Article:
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New York State Pool Alarm Law Permanent

NY LAW: Mandatory Swimming Pool Alarms

New York State lawmakers have finally made a two year old pool alarm rule permanent. If you put a pool in your backyard, you need to have an alarm on it.

State lawmakers passed an emergency ruling two years ago that required all commercial and personal swimming pools to have an alarm system. That ruling expired last month and state lawmakers have now permanently adopted it.

Officials say alarms are required on all pools built or modified after December 14th of 2006. Experts say the temporary blows up pools also need to have alarms.

“Two bolts go into the top rail of the pool, and then the alarm just sits inside. It takes a 9 volt battery. Then there’s a separate remote that plugs into an outlet in your house so can hear it from in the house or out,” says Tom Witzel of Hesselson’s.

The cost of the alarms can range between $200 up to thousands of dollars.

Code enforcement officials say if you get caught without an alarm, you will be given a warning. After that you can get fined up to $1000 a day until an alarm is placed.

Officials say the law was originally put in place because 26 infants and children under the age of 14 drowned in a pool in 2002.

New Regulations Requiring Pool Alarms

Thinking about having that pool installed in the back yard? Well if so, you are going to have to install a pool alarm to prevent drowning incidents. Yesterday the Department of State announced new emergency regulations which provide that any residential or commercial swimming pool constructed or substantially modified after December 14, 2006 will require an acceptable pool alarm capable of detecting a child entering the water and giving an audible alarm. According to the Department of State, drowning is the second leading cause of unintentional injury-related deaths in children between the ages of one and fourteen nationwide, and the third leading cause of injury-related deaths of children in New York. There are now several different types of pool alarms designed to sound a warning if a child falls into the water.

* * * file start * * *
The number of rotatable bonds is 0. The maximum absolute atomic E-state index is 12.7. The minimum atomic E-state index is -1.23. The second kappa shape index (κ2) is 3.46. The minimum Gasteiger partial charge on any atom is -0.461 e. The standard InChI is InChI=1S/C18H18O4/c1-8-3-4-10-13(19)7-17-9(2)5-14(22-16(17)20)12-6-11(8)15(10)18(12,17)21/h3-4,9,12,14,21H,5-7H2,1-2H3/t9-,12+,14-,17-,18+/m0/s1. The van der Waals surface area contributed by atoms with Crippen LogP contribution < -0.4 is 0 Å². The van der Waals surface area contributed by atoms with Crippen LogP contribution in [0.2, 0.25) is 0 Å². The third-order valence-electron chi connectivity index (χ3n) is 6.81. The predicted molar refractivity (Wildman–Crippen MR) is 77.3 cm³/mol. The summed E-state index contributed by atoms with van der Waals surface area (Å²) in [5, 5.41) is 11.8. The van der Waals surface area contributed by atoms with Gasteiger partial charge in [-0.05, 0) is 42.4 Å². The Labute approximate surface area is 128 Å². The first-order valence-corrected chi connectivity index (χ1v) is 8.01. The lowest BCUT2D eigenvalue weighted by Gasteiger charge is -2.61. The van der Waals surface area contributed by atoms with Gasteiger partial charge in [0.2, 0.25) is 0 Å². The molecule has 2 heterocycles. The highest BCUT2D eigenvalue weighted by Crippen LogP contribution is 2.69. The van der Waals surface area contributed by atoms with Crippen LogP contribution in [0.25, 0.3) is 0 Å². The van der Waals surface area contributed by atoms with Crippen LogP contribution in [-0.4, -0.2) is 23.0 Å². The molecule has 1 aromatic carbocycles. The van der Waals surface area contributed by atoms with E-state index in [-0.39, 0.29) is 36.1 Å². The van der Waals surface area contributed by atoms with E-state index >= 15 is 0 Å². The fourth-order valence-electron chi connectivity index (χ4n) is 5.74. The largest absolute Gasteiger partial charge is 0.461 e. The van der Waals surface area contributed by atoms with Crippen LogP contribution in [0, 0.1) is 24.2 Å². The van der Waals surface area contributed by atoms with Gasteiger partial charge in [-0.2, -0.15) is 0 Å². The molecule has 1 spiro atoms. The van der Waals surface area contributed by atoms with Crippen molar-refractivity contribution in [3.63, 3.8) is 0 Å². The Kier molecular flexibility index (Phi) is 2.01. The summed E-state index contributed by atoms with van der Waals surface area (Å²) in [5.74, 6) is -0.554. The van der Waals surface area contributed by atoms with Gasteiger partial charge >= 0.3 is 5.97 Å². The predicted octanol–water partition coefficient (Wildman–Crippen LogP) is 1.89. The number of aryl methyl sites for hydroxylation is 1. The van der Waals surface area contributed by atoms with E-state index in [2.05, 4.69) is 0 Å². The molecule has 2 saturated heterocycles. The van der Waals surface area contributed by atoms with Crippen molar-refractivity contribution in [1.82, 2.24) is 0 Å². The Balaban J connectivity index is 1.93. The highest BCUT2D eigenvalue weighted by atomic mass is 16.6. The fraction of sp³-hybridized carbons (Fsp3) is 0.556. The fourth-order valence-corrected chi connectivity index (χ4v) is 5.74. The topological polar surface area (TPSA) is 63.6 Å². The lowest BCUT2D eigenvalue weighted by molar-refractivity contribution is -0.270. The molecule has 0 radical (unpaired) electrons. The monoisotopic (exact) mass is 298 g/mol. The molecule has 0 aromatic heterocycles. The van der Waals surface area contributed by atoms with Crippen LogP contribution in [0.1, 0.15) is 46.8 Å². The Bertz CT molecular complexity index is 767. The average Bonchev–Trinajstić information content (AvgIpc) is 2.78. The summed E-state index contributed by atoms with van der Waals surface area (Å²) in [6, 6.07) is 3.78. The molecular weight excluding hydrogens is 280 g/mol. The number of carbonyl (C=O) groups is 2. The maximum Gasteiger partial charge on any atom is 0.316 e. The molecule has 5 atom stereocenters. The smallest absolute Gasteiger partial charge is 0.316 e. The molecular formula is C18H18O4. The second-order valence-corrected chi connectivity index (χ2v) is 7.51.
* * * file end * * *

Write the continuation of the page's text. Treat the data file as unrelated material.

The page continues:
The new rules will be contained in a new part 1288.2 of 19 NYCRR - the State Uniform Fire Prevention and Building Code, and they are similar to other emergency rules, the latest which expired on June 21, 2007. The State Department intends to adopt these new emergency rules as permanent.

Hot tubs and spas equipped with safety covers are exempted from the new rules.